Photo credit: The Bowes Museum
(bapt. Sanlúcar de Barrameda, nr. Cadiz, 3 Nov. 1564; bur. Seville, 27 Nov. 1644). Spanish painter and writer, active in Seville. He was a man of great culture, a poet and scholar as well as a painter, and his house was the focus of Seville's artistic life (Palomino describes it as a meeting place for ‘the greatest minds’ in the city). As a painter he was undistinguished, working in a stiff academic style (though his portraits are fresher than his religious works).
He was an outstanding teacher, however, for (in spite of his own limitations) he was sympathetic to the more naturalistic style that was then developing. Moreover, he was generous enough in spirit to acknowledge openly that his greatest pupil, Velázquez (who became his son-in-law in 1618), was a much better painter than himself: ‘I consider it no disgrace for the pupil to surpass the master.’ Alonso Cano was his other outstanding pupil, and Pacheco often collaborated with the great sculptor Montañés, painting his wooden figures. In 1649 his book Arte de la pintura (Art of Painting) was posthumously published; part theoretical, part biographical, this is a major source of information for the period (it includes accounts of his meeting with El Greco in Toledo in 1611 and of Velázquez's early career). Pacheco was an official overseer of religious images for the Inquisition and the highly detailed iconographical prescriptions in his book were often strictly adhered to by contemporary artists. He believed that the main aim of painting was to inspire people ‘to adore and love God and to cultivate piety’.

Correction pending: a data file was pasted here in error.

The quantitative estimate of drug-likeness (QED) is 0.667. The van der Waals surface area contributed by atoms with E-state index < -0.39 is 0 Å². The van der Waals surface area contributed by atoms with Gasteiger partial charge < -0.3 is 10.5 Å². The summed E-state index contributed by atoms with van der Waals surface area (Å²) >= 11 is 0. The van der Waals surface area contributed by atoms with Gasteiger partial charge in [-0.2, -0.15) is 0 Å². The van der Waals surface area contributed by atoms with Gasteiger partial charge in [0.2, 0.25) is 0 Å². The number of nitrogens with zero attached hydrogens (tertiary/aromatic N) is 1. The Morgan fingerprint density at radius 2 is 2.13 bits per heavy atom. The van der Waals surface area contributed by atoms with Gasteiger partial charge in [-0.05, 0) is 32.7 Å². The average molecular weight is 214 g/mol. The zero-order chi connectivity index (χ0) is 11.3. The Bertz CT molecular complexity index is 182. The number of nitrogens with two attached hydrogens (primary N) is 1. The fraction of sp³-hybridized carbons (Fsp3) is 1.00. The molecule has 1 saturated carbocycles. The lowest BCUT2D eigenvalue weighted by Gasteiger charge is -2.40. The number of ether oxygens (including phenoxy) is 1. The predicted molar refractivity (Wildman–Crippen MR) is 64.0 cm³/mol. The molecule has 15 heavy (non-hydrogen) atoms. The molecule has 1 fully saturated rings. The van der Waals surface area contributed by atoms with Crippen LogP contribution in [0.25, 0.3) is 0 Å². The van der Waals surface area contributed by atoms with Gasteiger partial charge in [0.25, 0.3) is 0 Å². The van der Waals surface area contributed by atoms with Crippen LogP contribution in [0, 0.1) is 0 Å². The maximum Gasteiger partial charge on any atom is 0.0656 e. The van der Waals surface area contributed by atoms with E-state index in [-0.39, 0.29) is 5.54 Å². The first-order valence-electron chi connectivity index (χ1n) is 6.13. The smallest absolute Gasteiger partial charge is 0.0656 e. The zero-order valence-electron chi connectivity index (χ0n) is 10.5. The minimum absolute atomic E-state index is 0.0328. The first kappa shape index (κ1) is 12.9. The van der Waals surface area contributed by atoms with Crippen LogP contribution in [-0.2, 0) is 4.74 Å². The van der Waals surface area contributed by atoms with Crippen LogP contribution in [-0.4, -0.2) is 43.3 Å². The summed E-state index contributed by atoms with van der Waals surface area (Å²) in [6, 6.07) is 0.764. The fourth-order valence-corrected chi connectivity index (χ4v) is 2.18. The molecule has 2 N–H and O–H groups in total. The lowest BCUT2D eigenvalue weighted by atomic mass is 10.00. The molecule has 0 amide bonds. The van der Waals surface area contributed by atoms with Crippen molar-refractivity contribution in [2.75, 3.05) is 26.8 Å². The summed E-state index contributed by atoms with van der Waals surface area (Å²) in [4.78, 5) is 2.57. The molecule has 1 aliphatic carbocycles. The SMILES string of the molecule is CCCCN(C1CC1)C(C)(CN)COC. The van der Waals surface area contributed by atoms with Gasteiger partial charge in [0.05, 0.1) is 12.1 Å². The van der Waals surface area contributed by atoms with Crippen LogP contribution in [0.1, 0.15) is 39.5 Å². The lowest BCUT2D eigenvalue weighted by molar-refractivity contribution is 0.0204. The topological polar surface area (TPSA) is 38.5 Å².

Text source: The Oxford Dictionary of Art and Artists (Oxford University Press)